Do you ever find yourself looking towards role models like Steve Jobs, and wondering how they go to where they ended up? There are many reasons to admire someone who has achieved success, whether they went to college like Steve Jobs, or they are one of the many famous high school dropouts that are household names.
Steve Jobs went to Reed College, but he didn’t complete his time there. Instead, he dropped out of Reed College classes in order to seek enlightenment and ultimately to help propel the Apple computer company towards being one of the largest and most influential businesses in the entire world.
Where Did Steve Jobs Go To College?
Steve Jobs went to Reed College in 1972, but he didn’t make it through the year, and he dropped out of Reed College in 1972. So, the next time you’re walking along and minding your own business and somebody asks you “What college did Steve Jobs go to?”, you can look at them and tell them that the answer is Reed College.
What Did Steve Jobs Do After Dropping Out of College?
After dropping out of Reed College the very same year that he enrolled, in 1972, Steve Jobs decided to take some time to travel around India in search of Enlightenment.
Steve Jobs would go on to have an incredibly successful career after starting off at Apple, then leaving to start his own computer company, before ultimately returning to Apple to oversee some of the biggest innovations in the company’s history.
Steve Jobs was a total stickler and a perfectionist, he was known for being pretty difficult to work with, but that’s not all that uncommon when you get to the top-tier of performers and when the stakes are always very high. It’s a high-stress world, and not everyone is cut out for it. Some people are cut out for it, but it makes it hard for them to be friendly and bubbly to people all day.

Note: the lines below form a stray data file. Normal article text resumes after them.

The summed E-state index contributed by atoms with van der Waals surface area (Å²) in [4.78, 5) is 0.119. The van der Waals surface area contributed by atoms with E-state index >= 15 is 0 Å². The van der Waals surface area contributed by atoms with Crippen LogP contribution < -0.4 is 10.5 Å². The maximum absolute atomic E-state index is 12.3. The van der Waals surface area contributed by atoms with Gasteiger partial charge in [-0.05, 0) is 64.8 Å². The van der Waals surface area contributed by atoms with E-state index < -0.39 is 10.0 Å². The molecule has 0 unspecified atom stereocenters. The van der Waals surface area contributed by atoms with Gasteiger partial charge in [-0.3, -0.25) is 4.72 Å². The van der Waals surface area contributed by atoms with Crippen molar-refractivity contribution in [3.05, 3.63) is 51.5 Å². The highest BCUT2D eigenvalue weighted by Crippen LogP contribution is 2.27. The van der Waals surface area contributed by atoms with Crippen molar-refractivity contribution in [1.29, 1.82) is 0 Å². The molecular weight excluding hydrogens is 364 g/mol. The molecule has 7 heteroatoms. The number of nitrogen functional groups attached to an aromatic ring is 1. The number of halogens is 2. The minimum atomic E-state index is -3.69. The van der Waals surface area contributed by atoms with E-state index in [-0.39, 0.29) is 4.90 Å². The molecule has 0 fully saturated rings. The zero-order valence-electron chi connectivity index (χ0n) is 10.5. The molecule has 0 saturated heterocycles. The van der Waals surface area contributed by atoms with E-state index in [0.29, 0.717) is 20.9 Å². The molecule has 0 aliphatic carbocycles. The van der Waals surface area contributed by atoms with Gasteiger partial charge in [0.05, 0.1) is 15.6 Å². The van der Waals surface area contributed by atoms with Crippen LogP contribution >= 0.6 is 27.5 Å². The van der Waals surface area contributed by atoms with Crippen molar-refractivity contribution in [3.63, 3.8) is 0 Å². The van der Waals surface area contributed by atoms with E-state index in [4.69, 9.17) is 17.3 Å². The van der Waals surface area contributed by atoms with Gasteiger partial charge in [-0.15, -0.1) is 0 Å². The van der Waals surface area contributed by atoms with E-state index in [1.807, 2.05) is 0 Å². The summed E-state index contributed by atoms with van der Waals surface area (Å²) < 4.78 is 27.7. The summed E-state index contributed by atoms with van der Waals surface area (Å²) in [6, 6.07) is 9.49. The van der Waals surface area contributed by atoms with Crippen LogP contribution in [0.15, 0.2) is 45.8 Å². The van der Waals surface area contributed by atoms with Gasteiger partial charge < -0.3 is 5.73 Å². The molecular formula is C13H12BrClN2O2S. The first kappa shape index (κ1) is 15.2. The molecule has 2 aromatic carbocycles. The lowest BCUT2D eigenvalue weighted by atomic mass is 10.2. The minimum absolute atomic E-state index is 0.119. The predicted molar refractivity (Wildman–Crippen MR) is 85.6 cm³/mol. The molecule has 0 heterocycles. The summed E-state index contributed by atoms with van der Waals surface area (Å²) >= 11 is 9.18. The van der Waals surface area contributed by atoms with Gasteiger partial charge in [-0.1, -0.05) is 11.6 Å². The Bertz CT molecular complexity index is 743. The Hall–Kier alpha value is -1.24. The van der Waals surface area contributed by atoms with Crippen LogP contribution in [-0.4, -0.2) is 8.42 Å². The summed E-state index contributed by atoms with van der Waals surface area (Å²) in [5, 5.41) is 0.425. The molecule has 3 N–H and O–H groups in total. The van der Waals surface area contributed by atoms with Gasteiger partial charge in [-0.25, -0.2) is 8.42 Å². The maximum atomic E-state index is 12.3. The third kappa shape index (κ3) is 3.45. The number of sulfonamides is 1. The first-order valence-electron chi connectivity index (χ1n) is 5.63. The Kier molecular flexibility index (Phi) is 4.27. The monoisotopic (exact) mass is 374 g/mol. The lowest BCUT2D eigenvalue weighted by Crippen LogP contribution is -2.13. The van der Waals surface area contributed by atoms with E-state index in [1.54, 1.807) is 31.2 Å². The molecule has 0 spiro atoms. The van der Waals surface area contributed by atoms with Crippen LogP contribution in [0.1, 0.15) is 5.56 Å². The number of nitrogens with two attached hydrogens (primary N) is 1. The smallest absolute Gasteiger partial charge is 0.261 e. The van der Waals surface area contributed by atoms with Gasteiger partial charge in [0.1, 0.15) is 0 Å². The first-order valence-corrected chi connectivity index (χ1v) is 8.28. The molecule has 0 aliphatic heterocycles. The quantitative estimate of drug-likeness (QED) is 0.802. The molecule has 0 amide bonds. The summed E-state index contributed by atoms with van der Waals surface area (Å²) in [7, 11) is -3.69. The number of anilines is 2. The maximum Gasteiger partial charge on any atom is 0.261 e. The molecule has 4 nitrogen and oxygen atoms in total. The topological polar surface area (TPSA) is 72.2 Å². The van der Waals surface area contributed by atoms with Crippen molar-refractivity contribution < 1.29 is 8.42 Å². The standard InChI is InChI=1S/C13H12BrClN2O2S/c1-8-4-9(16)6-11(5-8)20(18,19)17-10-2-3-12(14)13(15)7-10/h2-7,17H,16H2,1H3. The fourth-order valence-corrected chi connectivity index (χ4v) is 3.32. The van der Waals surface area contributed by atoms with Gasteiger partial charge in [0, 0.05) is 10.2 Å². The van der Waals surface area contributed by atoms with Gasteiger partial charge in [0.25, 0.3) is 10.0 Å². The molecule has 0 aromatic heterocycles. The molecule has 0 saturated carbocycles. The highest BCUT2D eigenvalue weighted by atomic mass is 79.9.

“We worked hard, and in 10 years Apple had grown from just the two of us in a garage into a $2 billion company with over 4,000 employees,” said Jobs at a commencement speech in 2005 at Stanford.
Even though his life was cut short due to cancer, he accomplished a lot, even before the age of 30.
“We had just released our finest creation the Macintosh a year earlier, and I had just turned 30.” (news.stanford.edu)
Steve Jobs’ Thoughts On Education
Steve Jobs wasn’t necessarily the biggest fan of the American education system, which is partly revealed in this quote that he said to the teacher of Steve Jobs’ Daughter, Lisa Brennan-Jobs.
“In general, I think middle school is so awful it would be better if kids just sailed around the world instead But this place is an exception.”
There’s a certain ego that you’ll find in a lot of wildly successful people, where once they’ve found success in one area, they’ll start to feel like experts in many other fields. Have you ever noticed that among rich and wildly successful people? Once you start to look for it, you’ll start to notice it all the time.
Whether or not this contributed to Steve Jobs’ early passing is up for debate. He allegedly decided to try to treat his cancer using natural methods instead of relying on proven medicine. It shows that anyone is susceptible to reading a misleading article or taking some dodgy health advice, even if you’re a genius entrepreneur who ran some of the most successful marketing ever. Steve Jobs had a way of letting consumers known what they’re going to want next, and delivering it, and making products that people would line up around the block to buy.
Even though Steve Jobs ended up doing great, here’s what you really need to understand about high school vs college.
And Steve Jobs Did It Without Even Graduating
Does that mean you should drop out of college so you can be the next Steve Jobs? Definitely not. Stay in school, kids. If you do end up dropping out like Steve Jobs, you can always go back, so please remember that dropping out of college and restarting is a possibility. Your educational pursuits don’t have to end when you drop out, you can always return. Also, out of the billions of people who have lived, only one of them has been “Steve Jobs” so trying to be like Steve Jobs isn’t really a plan or a career path.